Detroit River AOC - Celeron Island Habitat Restoration
Funding Agency: NOAA
Project Budget: Design: $389,692 (Design covered both Stony and Celeron Island) Construction: $8,000,000
Start Date: Design: August 2013, Construction: May 2017
End Date: December 2020
Celeron Island is comprised of sixty-eight, uninhabited acres at the mouth of the Detroit River near Lake Erie. It is owned entirely by the State of Michigan and is managed by the Michigan Department of Natural Resources (MDNR) through the Pointe Mouillee Game Area. This area of the Detroit River serves as one of the most important spawning areas for western Lake Erie. Significant positive recreational and economic impacts are anticipated as a result of this project that will enhance quality of life for southeast Michigan and northwest Ohio and further strengthen the Great Lakes fishery worth $4-7 billion annually.
The island's surrounding waters contain remnants of important emergent and submergent aquatic plants such as Vallisnaria sp. (eelweed), Elodea sp. (waterweed), and various Potamogeton sp. (pondweed). These waters are important spawning, nursery and refuge areas for sport, commercial and forage fish species. The island provides habitat for deer, mink, muskrat and bald eagle. Because it is situated within a major migratory flyway, it is an important resting spot for birds and waterfowl such as canvasback duck, trumpeter swan and American coot.
With high-water levels that ensued in the late 70's, the early 90's and again recently, much of the protective shoreline along the isle's southeastern side has washed away. This erosion caused the loss of many complex wetland associations that once lined the outer shoreline and the inner bay, at the center of the island, and a reduction in the once abundant beds of submergent aquatic vegetation. Today, the island is actually two separate islands due to decades of erosion.
Project Scope: An initial grant award from NOAA combined early investigations at Celeron and Stony Islands into one project involving intense information gathering and analysis. Environmental Consulting and Technology, Inc. (ECT) was engaged by FDR to assist in the planning, design and engineering process. Information gathering was followed by review of various design alternatives for both islands. Once preferred alternatives were identified and vetted through governmental agencies and the general public, the designs were further developed into preliminary construction documents and submitted for joint permit to the Michigan Department of Environmental Quality and US Army Corps of Engineers. With additional funding by NOAA, both projects were independently advanced into construction. These projects are recognized as major steps in completing habitat re-construction among the islands in the lower Detroit River.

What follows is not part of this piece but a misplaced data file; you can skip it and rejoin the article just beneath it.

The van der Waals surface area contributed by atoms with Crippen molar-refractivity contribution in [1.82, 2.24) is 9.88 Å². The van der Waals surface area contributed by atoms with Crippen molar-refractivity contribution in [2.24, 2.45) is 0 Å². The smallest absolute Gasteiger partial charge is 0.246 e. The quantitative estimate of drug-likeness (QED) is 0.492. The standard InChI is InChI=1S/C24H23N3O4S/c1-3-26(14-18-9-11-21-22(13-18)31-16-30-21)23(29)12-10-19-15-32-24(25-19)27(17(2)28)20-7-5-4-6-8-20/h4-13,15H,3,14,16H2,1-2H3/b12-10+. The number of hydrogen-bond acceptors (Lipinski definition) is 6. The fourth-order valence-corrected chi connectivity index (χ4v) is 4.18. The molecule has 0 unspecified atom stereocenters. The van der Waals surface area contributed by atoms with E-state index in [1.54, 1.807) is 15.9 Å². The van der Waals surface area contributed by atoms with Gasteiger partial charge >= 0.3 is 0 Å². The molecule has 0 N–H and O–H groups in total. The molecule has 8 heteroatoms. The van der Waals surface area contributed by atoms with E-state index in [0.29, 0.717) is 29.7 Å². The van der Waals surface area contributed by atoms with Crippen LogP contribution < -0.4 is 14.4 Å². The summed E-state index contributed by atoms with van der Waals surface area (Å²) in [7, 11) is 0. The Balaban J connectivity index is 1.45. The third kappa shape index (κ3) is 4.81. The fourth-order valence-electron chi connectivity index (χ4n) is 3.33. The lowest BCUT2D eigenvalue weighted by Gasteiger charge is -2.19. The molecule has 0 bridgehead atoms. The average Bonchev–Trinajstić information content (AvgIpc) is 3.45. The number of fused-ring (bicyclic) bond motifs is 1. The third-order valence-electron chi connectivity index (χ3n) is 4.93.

To address the severe erosion problem at the south end of Celeron Island, construction of off-shore emergent shoals are designed to reduce energy of incoming waves from Lake Erie and wind derived seiche activity, allowing for regeneration of the island's outer shoreline emergent vegetation. These shoals will also create additional fish habitat and provide a protected area for migratory waterfowl and shorebirds.
A depressed area is planned to provide deeper water habitat. Material from the depressed area will be placed along the backside of one of the shoals, providing shoreline habitat. Other habitat structures and features are included to promote habitat development, diversity and protection. Restoration of a sand bar on the isle's northeast side will serve as a nesting, barrier beach habitat.
E. C. Korneffel Company was selected through a competitive bidding process to construct the project. Work began in the spring of 2018 and is anticipated to be complete by the end of 2019. Post construction monitoring will follow in 2020 to document changes in wildlife populations based on the restoration work.
Project Output/Outcomes: The project includes creation of a series of habitat shoals near the southern and northeast shores of Celeron Island, totaling nearly 4,000 LF.
- 2,500 linear feet of habitat shoals
- 900 linear feet of nesting beach shoal
- 500 linear feet of habitat shoreline
A variety of habitat design elements are incorporated to provide multiple niche habitats in support of existing fish and wildlife species. These include:
- Shallow water habitat and a depression spawning habitat area
- 35 habitat structures for mudpuppies, turtles and fish including rock piles, basking logs and woody debris bundles
Celeron Island Location Map
Celeron Island - viewed from the south
Freshwater Drum sampled along Celeron's south end during preconstruction monitoring.
Rock shoals are under construction to protect new habitat structures at Celeron Island's south end.
A new nesting beach will protect sensitive habitat at Celeron Island's north end.